Posted on Categories Climate Change & Energy, Land Use, Sustainable LivingTags , , ,

Green rebuilding group to host Santa Rosa expo on Feb. 23

Kevin Fixler, THE PRESS DEMOCRAT

Like many, Sarah and Bruce King watched in horror as the wildfires burned through the North Bay in October, leaving them to wonder how they might aid the recovery when the smoke cleared.

The San Rafael couple have backgrounds in sustainable construction through a two-decade-old nonprofit called Ecological Building Network, or EBNet. So they were uniquely positioned to make an immediate impact. In late October, along with green building consultant Ann Edminster of Pacifica and Sustainable North Bay executive director Oren Wool of Graton, the Kings hosted a small dinner at their home in late October and got to work.

The group formed a new organization, Rebuild Green Coalition, and decided to hold a one-day workshop in December, inviting others with expertise to the table. The idea was to brainstorm ideas for how Sonoma County and other affected areas could tap new technologies and modern home designs that reduce carbon footprint to help communities recover with greater post-fire resiliency.

“It’s one thing to build green, it’s another for how to actually do it,” said Sarah King. “With the wildland-urban interface, which is big up toward the hills, how do we make that more resistant? That’s the name of the game in a lot of areas, especially where the fires took place, and what happened here is equally applicable for Southern California.”

Read more at http://www.pressdemocrat.com/news/7987771-181/green-rebuilding-group-to-host

Posted on Categories Agriculture/Food System, Land Use, Sustainable LivingTags , ,

Meet the new crop of urbanites-turned-farmers in Sonoma County

Cynthia Sweeney, NORTH BAY BUSINESS JOURNAL

People who endure the stress of city life may dream of a life in the country, but not many take the leap.

Two and half years ago, Lori and Chris Melançon did.

The couple had initially purchased 12 acres of dormant pasture in Sonoma County, as an investment. Then it “called to them” with visions of farming vegetables and raising pigs, goats, and chickens. So they left lucrative jobs in San Francisco, Chris at a startup and Lori at a cancer-focused pharmaceutical company, and started LOLA Sonoma Farms.

“The entrepreneurial thing for us (in the city) started to fade,” said Chris. “In the early stage of this venture we realized the potential on the land and the entrepreneurial spark emerged again. We had the opportunity to take a small part of Sonoma County and show people — just as those who are interested in wine tasting — what it takes to grow sustainable, organic food. To have a lasting impact. And it doesn’t hurt that we’re outside in the fresh air and sunshine.”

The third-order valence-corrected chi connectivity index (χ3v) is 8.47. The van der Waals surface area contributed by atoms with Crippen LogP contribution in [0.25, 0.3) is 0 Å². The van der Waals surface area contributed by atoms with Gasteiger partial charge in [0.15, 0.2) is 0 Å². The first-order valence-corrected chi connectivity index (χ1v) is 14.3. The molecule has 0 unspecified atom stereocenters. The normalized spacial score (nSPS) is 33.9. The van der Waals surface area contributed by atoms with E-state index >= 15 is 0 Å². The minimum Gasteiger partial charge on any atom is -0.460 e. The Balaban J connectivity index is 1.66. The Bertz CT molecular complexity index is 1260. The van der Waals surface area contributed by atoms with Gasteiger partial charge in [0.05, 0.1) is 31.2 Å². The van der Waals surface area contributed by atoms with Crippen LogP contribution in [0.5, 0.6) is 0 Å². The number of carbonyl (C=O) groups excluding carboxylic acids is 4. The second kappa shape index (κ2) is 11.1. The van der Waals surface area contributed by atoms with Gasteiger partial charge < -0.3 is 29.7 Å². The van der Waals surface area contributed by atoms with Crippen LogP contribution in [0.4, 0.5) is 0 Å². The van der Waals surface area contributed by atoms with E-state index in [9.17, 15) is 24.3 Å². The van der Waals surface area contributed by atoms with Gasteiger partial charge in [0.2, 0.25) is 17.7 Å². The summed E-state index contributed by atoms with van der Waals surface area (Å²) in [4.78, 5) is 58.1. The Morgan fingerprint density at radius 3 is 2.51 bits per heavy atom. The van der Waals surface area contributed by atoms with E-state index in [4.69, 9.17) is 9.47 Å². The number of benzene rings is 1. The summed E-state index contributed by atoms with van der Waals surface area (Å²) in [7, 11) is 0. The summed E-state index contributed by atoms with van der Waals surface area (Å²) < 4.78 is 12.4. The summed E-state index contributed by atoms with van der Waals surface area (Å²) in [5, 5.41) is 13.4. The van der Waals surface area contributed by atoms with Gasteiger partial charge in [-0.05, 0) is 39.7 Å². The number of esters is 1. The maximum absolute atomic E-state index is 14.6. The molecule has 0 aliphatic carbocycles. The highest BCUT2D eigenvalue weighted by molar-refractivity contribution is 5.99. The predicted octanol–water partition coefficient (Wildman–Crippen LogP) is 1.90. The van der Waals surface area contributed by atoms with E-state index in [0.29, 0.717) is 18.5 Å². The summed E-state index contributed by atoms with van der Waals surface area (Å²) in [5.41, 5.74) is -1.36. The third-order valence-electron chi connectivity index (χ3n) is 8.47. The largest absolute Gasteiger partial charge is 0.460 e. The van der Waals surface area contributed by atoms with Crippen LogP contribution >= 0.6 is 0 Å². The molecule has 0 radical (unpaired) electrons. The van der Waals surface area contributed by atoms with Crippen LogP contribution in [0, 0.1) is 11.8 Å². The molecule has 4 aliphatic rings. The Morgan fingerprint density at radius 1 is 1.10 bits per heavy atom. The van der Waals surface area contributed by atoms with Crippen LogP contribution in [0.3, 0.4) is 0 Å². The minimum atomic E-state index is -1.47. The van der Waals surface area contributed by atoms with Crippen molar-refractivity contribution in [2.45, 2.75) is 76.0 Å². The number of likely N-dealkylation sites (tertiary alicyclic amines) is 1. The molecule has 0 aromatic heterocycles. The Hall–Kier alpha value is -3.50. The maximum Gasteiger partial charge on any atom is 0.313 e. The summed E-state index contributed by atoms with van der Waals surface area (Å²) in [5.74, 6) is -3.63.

Read more at http://www.northbaybusinessjournal.com/northbay/sonomacounty/7949227-181/urban-farming-organic-sonoma

Posted on Categories Land Use, Sustainable LivingTags , ,

Owner of Journey’s End mobile home park in Santa Rosa won’t rebuild after Tubbs fire

Julie Johnson, THE PRESS DEMOCRAT

The fire-ravaged Journey’s End mobile home park will not reopen, but its owner is seeking to partner with a developer to build an apartment complex on the north Santa Rosa property, residents learned this weekend.

The family that owns the 13.5-acre site at Mendocino Avenue and Fountaingrove Parkway is working with nonprofit Burbank Housing to explore the feasibility of redeveloping the property into a mixture of affordable and market-rate apartments, Burbank chief executive officer Larry Florin said Sunday.

“We see this as an opportunity to preserve affordable housing but also to create something more permanent,” Florin said. “There’s a housing crisis, obviously, in Sonoma County.”

The decision not to rebuild throws former residents into another bout of uncertainty, with the hope of someday returning to their economical, tight-knit community now gone.

The mobile home park, a refuge for low-income and senior residents for nearly 60 years, has remained closed since the October wildfires. The Tubbs fire destroyed nearly three quarters of the 160 coaches on the property, killed two of its residents, incinerated its electrical and gas systems and irreparably contaminated the well supplying water to the community.

Read more at http://www.pressdemocrat.com/news/7972490-181/owner-of-journeys-end-mobile?utm_source=home

Posted on Categories Land Use, Sustainable LivingTags ,

Altamira project gets go-ahead

“Striving to better,” William Shakespeare warns in “King Lear,” “oft we mar what’s well.”